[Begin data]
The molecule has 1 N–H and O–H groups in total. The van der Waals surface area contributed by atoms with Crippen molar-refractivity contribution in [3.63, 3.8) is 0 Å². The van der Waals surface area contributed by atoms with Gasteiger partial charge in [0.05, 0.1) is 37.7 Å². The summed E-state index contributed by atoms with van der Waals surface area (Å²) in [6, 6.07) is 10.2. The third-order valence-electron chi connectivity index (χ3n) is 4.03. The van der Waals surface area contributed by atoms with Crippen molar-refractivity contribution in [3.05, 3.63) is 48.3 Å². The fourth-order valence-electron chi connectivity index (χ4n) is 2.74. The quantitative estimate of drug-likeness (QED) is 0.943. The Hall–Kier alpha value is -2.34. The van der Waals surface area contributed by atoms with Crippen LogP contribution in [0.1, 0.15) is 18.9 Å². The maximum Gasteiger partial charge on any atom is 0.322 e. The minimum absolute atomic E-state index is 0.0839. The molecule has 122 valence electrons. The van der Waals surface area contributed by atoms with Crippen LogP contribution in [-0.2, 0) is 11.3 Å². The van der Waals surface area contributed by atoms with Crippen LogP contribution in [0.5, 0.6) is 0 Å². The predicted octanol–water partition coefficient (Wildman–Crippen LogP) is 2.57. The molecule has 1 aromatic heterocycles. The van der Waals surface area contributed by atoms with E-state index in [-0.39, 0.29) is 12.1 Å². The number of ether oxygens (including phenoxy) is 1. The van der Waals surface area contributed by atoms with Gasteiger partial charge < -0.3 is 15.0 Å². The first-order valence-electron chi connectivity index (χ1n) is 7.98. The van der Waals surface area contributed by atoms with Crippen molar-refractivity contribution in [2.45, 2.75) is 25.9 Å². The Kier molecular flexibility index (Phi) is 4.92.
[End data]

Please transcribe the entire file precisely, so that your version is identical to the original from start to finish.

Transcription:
The molecule has 1 N–H and O–H groups in total. The van der Waals surface area contributed by atoms with Crippen molar-refractivity contribution in [3.63, 3.8) is 0 Å². The van der Waals surface area contributed by atoms with Gasteiger partial charge in [0.05, 0.1) is 37.7 Å². The summed E-state index contributed by atoms with van der Waals surface area (Å²) in [6, 6.07) is 10.2. The third-order valence-electron chi connectivity index (χ3n) is 4.03. The van der Waals surface area contributed by atoms with Crippen molar-refractivity contribution in [3.05, 3.63) is 48.3 Å². The fourth-order valence-electron chi connectivity index (χ4n) is 2.74. The quantitative estimate of drug-likeness (QED) is 0.943. The Hall–Kier alpha value is -2.34. The van der Waals surface area contributed by atoms with Crippen LogP contribution in [0.1, 0.15) is 18.9 Å². The maximum Gasteiger partial charge on any atom is 0.322 e. The minimum absolute atomic E-state index is 0.0839. The molecule has 122 valence electrons. The van der Waals surface area contributed by atoms with Crippen LogP contribution in [-0.2, 0) is 11.3 Å². The van der Waals surface area contributed by atoms with Crippen LogP contribution in [0.5, 0.6) is 0 Å². The predicted octanol–water partition coefficient (Wildman–Crippen LogP) is 2.57. The molecule has 1 aromatic heterocycles. The van der Waals surface area contributed by atoms with E-state index in [-0.39, 0.29) is 12.1 Å². The number of ether oxygens (including phenoxy) is 1. The van der Waals surface area contributed by atoms with Gasteiger partial charge < -0.3 is 15.0 Å². The first-order valence-electron chi connectivity index (χ1n) is 7.98. The van der Waals surface area contributed by atoms with Crippen molar-refractivity contribution in [2.45, 2.75) is 25.9 Å². The Kier molecular flexibility index (Phi) is 4.92.